Geocaching Game Designer: J Keller (interview)

A photo of interviewee J Keller and his son, co-creator Jason Keller, standing outside during a geocaching excursion.Last week, I posted a review of the game Geoquest. This week, I have the privilege of sharing an interview I was able to do with the creators, geocaching enthusiasts J Paul Keller and his son Jason. Unfortunately, the audio recording I made of the interview did not record Jason’s input, so his dialogue will not be included. However, pretty much everything he said was reiterated by his father, so don’t feel like you’re missing out on anything just because his words don’t appear below!

PinkFae: So what made you guys decide to make this game?

J Keller: We love games, and we’re pretty active in geocaching. I think we ended up looking for one, and there wasn’t anything out there, and we thought we could probably do that. It kind of evolved about ten years. We made a prototype, and it was fun, and it started getting better and better, so we thought, ‘Let’s see if we can actually do this.’ Continue Reading →

Bluebeard’s Bride: An Interview with Whitney Beltrán

The cover art for Bluebeard's Bride. Bluebeard himself holds his wife in an awkward embrace, as she holds a ring of keys and hesitates, unsure of her husband.About a week ago, I received an email from Whitney Beltrán, one of the creators of a game called Bluebeard’s Bride. I agreed to do an interview with her. We sat down over Skype, and I am pleased to share a condensed version of our conversation. We started with the usual pleasantries, before I described PinkFae’s mission.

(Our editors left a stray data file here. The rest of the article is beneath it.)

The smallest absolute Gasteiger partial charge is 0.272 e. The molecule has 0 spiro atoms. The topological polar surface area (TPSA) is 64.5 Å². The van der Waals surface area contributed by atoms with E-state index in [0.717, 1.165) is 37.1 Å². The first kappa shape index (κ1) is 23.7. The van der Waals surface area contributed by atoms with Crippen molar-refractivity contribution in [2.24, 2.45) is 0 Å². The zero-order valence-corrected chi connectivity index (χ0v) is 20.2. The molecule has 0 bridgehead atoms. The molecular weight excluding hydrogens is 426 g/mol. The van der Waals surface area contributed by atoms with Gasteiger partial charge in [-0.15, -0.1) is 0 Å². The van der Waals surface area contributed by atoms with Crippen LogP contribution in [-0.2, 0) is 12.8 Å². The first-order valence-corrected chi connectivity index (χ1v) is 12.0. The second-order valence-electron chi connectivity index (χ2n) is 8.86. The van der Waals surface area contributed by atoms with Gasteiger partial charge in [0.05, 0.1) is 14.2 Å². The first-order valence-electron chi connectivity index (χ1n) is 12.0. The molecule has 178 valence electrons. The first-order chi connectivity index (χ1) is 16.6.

Whitney Beltrán – That’s a pretty fascinating intersectionality. Because Bluebeard’s Bride is specifically a feminine experience, whether you are a man or a woman or somewhere in between. It would be really interesting to see what trans men or trans women think of this. Would they react any differently than anyone else? Probably not, but would there be special purviews where they would identify with things more strongly or less strongly? It’s a whole separate bag, that I am not super qualified to talk about, because I am not trans. But I would be interested to explore.

PinkFae – Where did you get the idea for this game in the first place? Continue Reading →

Interview: Board game designer John Trobare

The interviewee, John Trobare, with his wife and son at Halloween. His son, age 2, is dressed as a Land Shark.

The interviewee, John Trobare, with his wife and son at Halloween.

My good friend John Trobare is an accomplished individual. He created the game Asphodel, which he self-published last year through Kickstarter. In addition, he opened his own pizza delivery business two years ago. All this in addition to being a devoted father and husband, and playing games several times a week, including annual trips to the Geekway to the West convention in St. Louis.

I decided to interview Mr Trobare for this week’s entry. So one Sunday evening, we sat down with some family and friends to talk over dinner.

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Interview: A Conversation with Lena Chappelle

Lena Chappelle is a composer, game designer and an author, best known for her work on Guild Wars 2. We had the opportunity to interview her, asking questions about her career, gaming and her experiences coming out as transgender.

Lena Chappelle

How old were you when you first started gaming, and what was the first game you played?

Games came pretty early in my life (though, I’ll admit, not as early as kids growing up now.) For my sixth birthday, my parents bought me the Nintendo Entertainment System that came bundled with Super Mario Bros., Duck Hunt and a Zapper. I also had one of those Tiger handheld things, a Batman one. That Batman game stuck around for a long time. Because a lot of times it was me and two friends over playing co-op, and obviously there were only two controller ports on the NES, the odd friend out usually went straight for the Batman handheld. They were like the first mobile games. Not all that fun, but great for wasting time.

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